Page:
TY Standard Palace Plate
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Diameter 22.7cm Height 2.3cm
Diameter 16.6cm Height 2.3cm
Diameter 110cm × Height 2cm
Country of manufacture
Material / Components
Details from manufacturer
Aritayaki, a kind of Japanese pottery, finds its roots in the ancient ceramics town of Arita located on Kyushu Island in southern Japan. It was in this town, in the year 1616, that the Koreans first introduced the art of pottery to Japan. Up to today Arita still produces ceramics made by local craftsmen using the distinctive ingredient of clay made from crushed stone. Inspired by the profound experience and skills of local Arita craftsmen, designer and creative director Teruhiro Yanagihara developed a complete new ceramics brand for Momota–Touen Corporation.
Named after its origins, 1616 / arita japan products are produced in the same factories as the original Arita pottery but take a complete different design approach. 1616 / arita japan stands for contemporary products that can be used everyday, though made with the extraordinary workmanship, thinness and strength of original Arita ware.
Following the tradition of Arita pottery, Teruhiro Yanagihara developed a new series of ceramics using the traditional technique of clay made of crushed stone, though in a different composition. The result is a high-density kind of clay that makes the pottery items extremely strong and heat and stain-resistant, even without glaze. A special agent added to the clay provides the Standard series with a characteristic light grey, mat tone.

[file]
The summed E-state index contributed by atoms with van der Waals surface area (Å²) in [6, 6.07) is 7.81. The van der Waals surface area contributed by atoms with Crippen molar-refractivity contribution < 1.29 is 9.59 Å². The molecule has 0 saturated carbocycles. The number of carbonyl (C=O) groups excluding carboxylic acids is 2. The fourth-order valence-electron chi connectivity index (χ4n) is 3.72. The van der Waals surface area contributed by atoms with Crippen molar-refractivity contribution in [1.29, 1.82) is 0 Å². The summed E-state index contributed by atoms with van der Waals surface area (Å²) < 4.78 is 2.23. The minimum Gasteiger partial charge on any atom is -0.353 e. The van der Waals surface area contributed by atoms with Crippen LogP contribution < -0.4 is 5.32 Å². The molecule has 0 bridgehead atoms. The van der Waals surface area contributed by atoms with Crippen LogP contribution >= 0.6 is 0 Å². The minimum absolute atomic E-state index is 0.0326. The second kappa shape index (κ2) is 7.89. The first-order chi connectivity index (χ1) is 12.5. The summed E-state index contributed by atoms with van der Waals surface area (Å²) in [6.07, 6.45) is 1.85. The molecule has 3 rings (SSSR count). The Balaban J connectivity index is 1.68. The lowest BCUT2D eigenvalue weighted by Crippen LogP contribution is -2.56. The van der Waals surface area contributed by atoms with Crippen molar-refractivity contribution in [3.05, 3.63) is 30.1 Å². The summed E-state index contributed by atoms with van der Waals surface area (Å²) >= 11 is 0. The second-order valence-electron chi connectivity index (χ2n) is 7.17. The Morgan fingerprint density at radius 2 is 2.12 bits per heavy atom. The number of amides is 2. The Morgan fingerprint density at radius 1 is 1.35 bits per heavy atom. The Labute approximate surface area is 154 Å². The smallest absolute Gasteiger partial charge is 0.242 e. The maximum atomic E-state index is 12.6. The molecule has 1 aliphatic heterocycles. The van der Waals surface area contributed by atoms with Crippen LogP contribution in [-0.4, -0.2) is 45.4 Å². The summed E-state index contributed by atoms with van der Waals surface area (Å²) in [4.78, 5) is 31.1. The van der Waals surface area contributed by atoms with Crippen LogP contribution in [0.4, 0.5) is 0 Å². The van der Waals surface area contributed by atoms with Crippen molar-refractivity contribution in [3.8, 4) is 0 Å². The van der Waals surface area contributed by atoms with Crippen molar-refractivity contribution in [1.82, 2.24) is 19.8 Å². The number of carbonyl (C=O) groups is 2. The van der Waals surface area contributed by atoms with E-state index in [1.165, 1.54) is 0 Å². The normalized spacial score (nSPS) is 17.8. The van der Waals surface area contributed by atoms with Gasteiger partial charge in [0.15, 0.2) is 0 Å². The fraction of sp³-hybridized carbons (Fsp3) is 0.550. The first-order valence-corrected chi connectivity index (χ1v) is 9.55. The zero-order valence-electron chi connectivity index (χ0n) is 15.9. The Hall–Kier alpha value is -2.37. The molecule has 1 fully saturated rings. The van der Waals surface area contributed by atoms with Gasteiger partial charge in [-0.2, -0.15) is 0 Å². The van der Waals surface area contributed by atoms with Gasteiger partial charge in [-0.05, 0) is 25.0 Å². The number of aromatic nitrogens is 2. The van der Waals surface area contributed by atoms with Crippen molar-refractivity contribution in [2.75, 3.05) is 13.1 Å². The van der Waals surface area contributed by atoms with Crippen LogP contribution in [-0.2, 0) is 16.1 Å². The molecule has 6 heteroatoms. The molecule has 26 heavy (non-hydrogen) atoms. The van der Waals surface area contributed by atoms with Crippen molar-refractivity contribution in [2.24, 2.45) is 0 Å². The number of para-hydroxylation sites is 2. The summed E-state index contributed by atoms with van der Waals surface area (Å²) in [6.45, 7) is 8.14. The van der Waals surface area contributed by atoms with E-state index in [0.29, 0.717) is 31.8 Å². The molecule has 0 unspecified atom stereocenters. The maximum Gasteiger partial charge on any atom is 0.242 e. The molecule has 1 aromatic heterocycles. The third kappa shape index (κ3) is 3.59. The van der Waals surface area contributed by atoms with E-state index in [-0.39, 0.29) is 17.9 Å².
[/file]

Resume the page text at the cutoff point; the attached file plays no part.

The series clearly show Yanagihara’s interest in borderless design. Items don’t have predetermined functions but allow different combinations and usages and good stackability among the Standard products.
Microwave, dishwasher and oven safe.
Because of the nature of pottery, color, size, weight, etc. of product may slight differ from the referential information.
Please note that each item is handcrafted so the appearance of the pattern may slightly differ from the image. Pictures are only for reference.
There may be scratches that are inevitable in production.